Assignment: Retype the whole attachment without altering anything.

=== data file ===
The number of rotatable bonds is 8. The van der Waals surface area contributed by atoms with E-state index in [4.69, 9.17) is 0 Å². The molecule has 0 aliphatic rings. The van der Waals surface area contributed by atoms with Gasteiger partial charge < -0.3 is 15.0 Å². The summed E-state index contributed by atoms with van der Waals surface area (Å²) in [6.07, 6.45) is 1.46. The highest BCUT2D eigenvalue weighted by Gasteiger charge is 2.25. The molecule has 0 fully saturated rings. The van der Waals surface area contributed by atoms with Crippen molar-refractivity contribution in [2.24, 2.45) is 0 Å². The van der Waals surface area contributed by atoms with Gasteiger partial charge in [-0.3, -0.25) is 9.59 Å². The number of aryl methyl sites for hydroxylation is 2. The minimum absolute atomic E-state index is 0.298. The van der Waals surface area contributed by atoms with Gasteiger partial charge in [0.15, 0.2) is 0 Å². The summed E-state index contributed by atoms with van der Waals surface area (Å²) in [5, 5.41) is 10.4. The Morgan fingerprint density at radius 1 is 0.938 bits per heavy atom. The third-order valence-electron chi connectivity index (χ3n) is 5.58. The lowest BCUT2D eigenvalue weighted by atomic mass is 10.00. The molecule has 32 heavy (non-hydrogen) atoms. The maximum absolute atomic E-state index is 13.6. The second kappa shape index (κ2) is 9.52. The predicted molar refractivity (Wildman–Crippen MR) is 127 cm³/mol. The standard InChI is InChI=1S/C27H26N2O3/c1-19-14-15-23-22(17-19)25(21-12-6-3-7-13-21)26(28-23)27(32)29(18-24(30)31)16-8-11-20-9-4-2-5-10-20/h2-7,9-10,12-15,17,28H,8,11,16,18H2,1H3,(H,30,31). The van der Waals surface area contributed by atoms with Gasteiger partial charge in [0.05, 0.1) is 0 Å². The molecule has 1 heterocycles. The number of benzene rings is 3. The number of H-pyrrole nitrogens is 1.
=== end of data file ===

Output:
The number of rotatable bonds is 8. The van der Waals surface area contributed by atoms with E-state index in [4.69, 9.17) is 0 Å². The molecule has 0 aliphatic rings. The van der Waals surface area contributed by atoms with Gasteiger partial charge < -0.3 is 15.0 Å². The summed E-state index contributed by atoms with van der Waals surface area (Å²) in [6.07, 6.45) is 1.46. The highest BCUT2D eigenvalue weighted by Gasteiger charge is 2.25. The molecule has 0 fully saturated rings. The van der Waals surface area contributed by atoms with Crippen molar-refractivity contribution in [2.24, 2.45) is 0 Å². The van der Waals surface area contributed by atoms with Gasteiger partial charge in [-0.3, -0.25) is 9.59 Å². The number of aryl methyl sites for hydroxylation is 2. The minimum absolute atomic E-state index is 0.298. The van der Waals surface area contributed by atoms with Gasteiger partial charge in [0.15, 0.2) is 0 Å². The summed E-state index contributed by atoms with van der Waals surface area (Å²) in [5, 5.41) is 10.4. The Morgan fingerprint density at radius 1 is 0.938 bits per heavy atom. The third-order valence-electron chi connectivity index (χ3n) is 5.58. The lowest BCUT2D eigenvalue weighted by atomic mass is 10.00. The molecule has 32 heavy (non-hydrogen) atoms. The maximum absolute atomic E-state index is 13.6. The second kappa shape index (κ2) is 9.52. The predicted molar refractivity (Wildman–Crippen MR) is 127 cm³/mol. The standard InChI is InChI=1S/C27H26N2O3/c1-19-14-15-23-22(17-19)25(21-12-6-3-7-13-21)26(28-23)27(32)29(18-24(30)31)16-8-11-20-9-4-2-5-10-20/h2-7,9-10,12-15,17,28H,8,11,16,18H2,1H3,(H,30,31). The van der Waals surface area contributed by atoms with Gasteiger partial charge in [0.05, 0.1) is 0 Å². The molecule has 1 heterocycles. The number of benzene rings is 3. The number of H-pyrrole nitrogens is 1.